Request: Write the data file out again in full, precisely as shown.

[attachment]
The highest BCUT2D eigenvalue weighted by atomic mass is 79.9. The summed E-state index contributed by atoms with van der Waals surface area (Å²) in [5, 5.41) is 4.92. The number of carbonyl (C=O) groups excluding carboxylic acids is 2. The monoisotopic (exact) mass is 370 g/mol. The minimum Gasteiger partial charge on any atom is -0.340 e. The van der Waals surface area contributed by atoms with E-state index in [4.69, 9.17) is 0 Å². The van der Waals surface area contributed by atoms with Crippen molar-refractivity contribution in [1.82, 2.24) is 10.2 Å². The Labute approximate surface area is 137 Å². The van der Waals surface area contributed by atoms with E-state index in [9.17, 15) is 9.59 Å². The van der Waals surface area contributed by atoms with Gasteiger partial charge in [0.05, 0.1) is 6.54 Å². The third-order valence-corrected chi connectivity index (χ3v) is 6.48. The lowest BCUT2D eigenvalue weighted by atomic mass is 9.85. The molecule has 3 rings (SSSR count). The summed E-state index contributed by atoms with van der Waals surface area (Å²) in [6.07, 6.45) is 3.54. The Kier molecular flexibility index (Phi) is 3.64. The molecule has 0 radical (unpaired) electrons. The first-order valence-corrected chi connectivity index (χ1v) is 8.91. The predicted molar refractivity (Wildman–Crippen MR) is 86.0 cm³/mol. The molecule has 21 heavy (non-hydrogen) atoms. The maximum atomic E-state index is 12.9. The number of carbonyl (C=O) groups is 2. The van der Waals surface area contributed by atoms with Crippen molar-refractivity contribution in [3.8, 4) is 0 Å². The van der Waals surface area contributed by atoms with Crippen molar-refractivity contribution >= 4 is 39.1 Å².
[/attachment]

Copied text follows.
The highest BCUT2D eigenvalue weighted by atomic mass is 79.9. The summed E-state index contributed by atoms with van der Waals surface area (Å²) in [5, 5.41) is 4.92. The number of carbonyl (C=O) groups excluding carboxylic acids is 2. The monoisotopic (exact) mass is 370 g/mol. The minimum Gasteiger partial charge on any atom is -0.340 e. The van der Waals surface area contributed by atoms with E-state index in [4.69, 9.17) is 0 Å². The van der Waals surface area contributed by atoms with Crippen molar-refractivity contribution in [1.82, 2.24) is 10.2 Å². The Labute approximate surface area is 137 Å². The van der Waals surface area contributed by atoms with E-state index in [9.17, 15) is 9.59 Å². The van der Waals surface area contributed by atoms with Gasteiger partial charge in [0.05, 0.1) is 6.54 Å². The third-order valence-corrected chi connectivity index (χ3v) is 6.48. The lowest BCUT2D eigenvalue weighted by atomic mass is 9.85. The molecule has 3 rings (SSSR count). The summed E-state index contributed by atoms with van der Waals surface area (Å²) in [6.07, 6.45) is 3.54. The Kier molecular flexibility index (Phi) is 3.64. The molecule has 0 radical (unpaired) electrons. The first-order valence-corrected chi connectivity index (χ1v) is 8.91. The predicted molar refractivity (Wildman–Crippen MR) is 86.0 cm³/mol. The molecule has 21 heavy (non-hydrogen) atoms. The maximum atomic E-state index is 12.9. The number of carbonyl (C=O) groups is 2. The van der Waals surface area contributed by atoms with Crippen molar-refractivity contribution in [3.8, 4) is 0 Å². The van der Waals surface area contributed by atoms with Crippen molar-refractivity contribution >= 4 is 39.1 Å².